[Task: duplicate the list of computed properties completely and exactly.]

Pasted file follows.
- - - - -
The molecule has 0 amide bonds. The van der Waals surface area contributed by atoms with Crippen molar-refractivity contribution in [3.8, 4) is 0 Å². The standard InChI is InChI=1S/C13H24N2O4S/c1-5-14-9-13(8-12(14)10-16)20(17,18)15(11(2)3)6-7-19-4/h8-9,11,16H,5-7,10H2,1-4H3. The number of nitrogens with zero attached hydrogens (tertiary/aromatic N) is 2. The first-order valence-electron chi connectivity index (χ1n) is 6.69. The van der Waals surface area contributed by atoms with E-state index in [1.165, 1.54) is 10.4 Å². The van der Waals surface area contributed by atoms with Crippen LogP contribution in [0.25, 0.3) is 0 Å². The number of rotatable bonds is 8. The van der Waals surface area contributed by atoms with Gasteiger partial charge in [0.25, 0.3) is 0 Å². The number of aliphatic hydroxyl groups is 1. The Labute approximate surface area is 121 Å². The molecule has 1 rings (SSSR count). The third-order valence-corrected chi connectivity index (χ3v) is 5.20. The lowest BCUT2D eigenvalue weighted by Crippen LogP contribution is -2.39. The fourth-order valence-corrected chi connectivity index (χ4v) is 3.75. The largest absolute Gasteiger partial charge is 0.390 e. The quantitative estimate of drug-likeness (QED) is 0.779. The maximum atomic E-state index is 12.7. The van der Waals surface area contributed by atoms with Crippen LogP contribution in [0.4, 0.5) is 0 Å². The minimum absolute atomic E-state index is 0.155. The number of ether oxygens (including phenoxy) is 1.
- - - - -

The molecule has 0 amide bonds. The van der Waals surface area contributed by atoms with Crippen molar-refractivity contribution in [3.8, 4) is 0 Å². The standard InChI is InChI=1S/C13H24N2O4S/c1-5-14-9-13(8-12(14)10-16)20(17,18)15(11(2)3)6-7-19-4/h8-9,11,16H,5-7,10H2,1-4H3. The number of nitrogens with zero attached hydrogens (tertiary/aromatic N) is 2. The first-order valence-electron chi connectivity index (χ1n) is 6.69. The van der Waals surface area contributed by atoms with E-state index in [1.165, 1.54) is 10.4 Å². The van der Waals surface area contributed by atoms with Crippen LogP contribution in [0.25, 0.3) is 0 Å². The number of rotatable bonds is 8. The van der Waals surface area contributed by atoms with Gasteiger partial charge in [0.25, 0.3) is 0 Å². The number of aliphatic hydroxyl groups is 1. The Labute approximate surface area is 121 Å². The molecule has 1 rings (SSSR count). The third-order valence-corrected chi connectivity index (χ3v) is 5.20. The lowest BCUT2D eigenvalue weighted by Crippen LogP contribution is -2.39. The fourth-order valence-corrected chi connectivity index (χ4v) is 3.75. The largest absolute Gasteiger partial charge is 0.390 e. The quantitative estimate of drug-likeness (QED) is 0.779. The maximum atomic E-state index is 12.7. The van der Waals surface area contributed by atoms with Crippen LogP contribution in [0.4, 0.5) is 0 Å². The minimum absolute atomic E-state index is 0.155. The number of ether oxygens (including phenoxy) is 1.